Both believing and unbelieving men agree that life is a puzzling affair. Along with these utterances of enlightenment on the pages of the Bible, one finds as frank expressions of bewilderment, and we cannot forget that He who spoke of God with the utmost assurance died with a question on His lips : “My God, why?” The confident Christian, William Wordsworth, acknowledges

“the heavy and the weary weight
Of all this unintelligible world,”

and his agnostic admirer, Sir William Watson, agrees with him :

Think not thy wisdom can illume away
The ancient tanglement of night and day.
Enough to acknowledge both, and both revere:
They see not clearliest who see all things clear.

In ordinary conversation few remarks are commoner than: “Well, this is a queer world.” All our attempts to reach an explanation that will carry us surefootedly through life must begin with the recognition of its strangeness and oddity. Religious and unreligious alike admit that “it is not in man that walketh to direct his steps”; but the latter think there is nothing for it but to use the best light they possess in themselves and stumble on, while the former are confident that even amid the puzzling shadows, and often black darkness, it is possible to walk in the light and be children of the day.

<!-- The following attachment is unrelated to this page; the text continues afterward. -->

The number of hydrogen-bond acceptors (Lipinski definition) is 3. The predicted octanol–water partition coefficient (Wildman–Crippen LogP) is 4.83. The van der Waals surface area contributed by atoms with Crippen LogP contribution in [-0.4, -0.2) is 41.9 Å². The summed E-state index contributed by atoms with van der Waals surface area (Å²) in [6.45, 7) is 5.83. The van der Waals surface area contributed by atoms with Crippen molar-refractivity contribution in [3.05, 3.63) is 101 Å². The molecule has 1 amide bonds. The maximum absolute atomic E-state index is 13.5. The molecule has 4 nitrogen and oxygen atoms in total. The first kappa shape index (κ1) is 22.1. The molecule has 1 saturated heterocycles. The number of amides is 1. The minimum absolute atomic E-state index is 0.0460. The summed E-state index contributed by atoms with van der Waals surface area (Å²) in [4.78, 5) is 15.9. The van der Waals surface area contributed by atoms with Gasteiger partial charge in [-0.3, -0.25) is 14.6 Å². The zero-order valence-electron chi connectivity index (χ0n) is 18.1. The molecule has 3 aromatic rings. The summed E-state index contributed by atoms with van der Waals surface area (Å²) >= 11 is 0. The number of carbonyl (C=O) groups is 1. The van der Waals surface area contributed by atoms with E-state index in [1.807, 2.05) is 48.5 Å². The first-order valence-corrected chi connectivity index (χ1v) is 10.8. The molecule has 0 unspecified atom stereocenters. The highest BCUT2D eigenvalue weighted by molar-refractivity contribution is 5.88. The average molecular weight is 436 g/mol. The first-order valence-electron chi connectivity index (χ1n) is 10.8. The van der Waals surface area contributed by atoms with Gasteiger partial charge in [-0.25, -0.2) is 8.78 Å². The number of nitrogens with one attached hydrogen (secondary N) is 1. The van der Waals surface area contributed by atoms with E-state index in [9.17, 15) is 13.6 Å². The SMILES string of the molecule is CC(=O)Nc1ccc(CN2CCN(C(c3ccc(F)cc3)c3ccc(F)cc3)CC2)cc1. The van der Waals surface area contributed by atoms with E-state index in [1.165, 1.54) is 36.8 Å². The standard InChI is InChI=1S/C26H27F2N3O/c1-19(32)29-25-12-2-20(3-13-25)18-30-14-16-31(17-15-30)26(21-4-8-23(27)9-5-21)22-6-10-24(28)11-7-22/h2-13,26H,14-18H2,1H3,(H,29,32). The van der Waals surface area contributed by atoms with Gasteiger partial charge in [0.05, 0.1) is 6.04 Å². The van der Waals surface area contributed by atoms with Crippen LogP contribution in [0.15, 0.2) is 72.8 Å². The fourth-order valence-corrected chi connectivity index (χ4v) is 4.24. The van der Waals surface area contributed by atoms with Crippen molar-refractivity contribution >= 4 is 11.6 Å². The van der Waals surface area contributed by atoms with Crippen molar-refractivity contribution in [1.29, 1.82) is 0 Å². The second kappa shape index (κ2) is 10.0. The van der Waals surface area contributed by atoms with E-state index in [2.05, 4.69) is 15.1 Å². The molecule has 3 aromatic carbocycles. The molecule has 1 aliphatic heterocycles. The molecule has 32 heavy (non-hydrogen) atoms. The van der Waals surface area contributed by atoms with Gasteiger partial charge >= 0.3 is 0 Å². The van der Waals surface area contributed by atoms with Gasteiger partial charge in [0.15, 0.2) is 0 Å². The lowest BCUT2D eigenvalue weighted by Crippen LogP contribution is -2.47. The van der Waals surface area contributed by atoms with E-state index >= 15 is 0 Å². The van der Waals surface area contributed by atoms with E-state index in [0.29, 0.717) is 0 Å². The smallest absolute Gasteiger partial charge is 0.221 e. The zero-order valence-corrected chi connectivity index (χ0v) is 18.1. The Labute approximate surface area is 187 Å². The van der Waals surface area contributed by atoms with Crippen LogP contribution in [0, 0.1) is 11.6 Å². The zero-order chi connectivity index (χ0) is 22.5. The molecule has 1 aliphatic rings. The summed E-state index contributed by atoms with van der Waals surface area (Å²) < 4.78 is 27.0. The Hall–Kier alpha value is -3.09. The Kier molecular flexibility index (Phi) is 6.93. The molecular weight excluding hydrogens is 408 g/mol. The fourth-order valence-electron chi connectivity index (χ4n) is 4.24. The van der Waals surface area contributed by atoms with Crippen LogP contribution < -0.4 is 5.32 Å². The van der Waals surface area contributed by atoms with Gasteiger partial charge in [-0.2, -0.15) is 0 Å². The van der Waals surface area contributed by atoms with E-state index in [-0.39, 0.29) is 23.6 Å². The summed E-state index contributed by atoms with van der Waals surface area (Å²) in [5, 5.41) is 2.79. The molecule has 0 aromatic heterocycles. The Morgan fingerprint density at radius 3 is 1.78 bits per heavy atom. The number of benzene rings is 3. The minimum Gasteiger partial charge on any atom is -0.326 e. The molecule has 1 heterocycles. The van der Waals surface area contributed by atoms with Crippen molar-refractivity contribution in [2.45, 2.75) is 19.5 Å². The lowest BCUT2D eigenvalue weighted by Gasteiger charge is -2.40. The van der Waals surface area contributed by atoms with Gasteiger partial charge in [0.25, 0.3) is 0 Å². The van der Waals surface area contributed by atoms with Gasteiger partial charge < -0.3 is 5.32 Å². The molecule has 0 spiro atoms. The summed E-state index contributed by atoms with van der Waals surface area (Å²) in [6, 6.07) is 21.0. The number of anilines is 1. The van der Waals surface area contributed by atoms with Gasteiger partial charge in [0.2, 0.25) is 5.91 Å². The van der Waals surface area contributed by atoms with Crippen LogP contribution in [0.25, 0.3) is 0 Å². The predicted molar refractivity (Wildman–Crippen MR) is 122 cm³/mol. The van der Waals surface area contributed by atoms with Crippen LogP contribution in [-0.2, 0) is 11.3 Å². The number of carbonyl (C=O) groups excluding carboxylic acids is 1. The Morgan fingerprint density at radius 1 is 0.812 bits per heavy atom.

For devout men and women, while they—may feel themselves hopelessly puzzled, begin with the assertion: “God knows.” A Greek dramatist places in the mouth of a character caught in a harrowing tragedy the line :

A thought deep in the dark of my mind cleaves to a Great Understanding.

Augustine in his Confessions addresses God as One “in whose presence are the causes of all uncertain things and . .. with whom do live the eternal reasons of all those contingent chance-medleys, for which we can give no reason.” The unbelieving have frequently used with sarcasm the saying “God knows.” The Persian skeptic, Omar, writes :

The Ball no Question makes of Ayes and Noes,
But Right or Left as strikes the Player goes;

And He that toss’d thee down into the Field,
He knows about it all—HE knows-HE knows !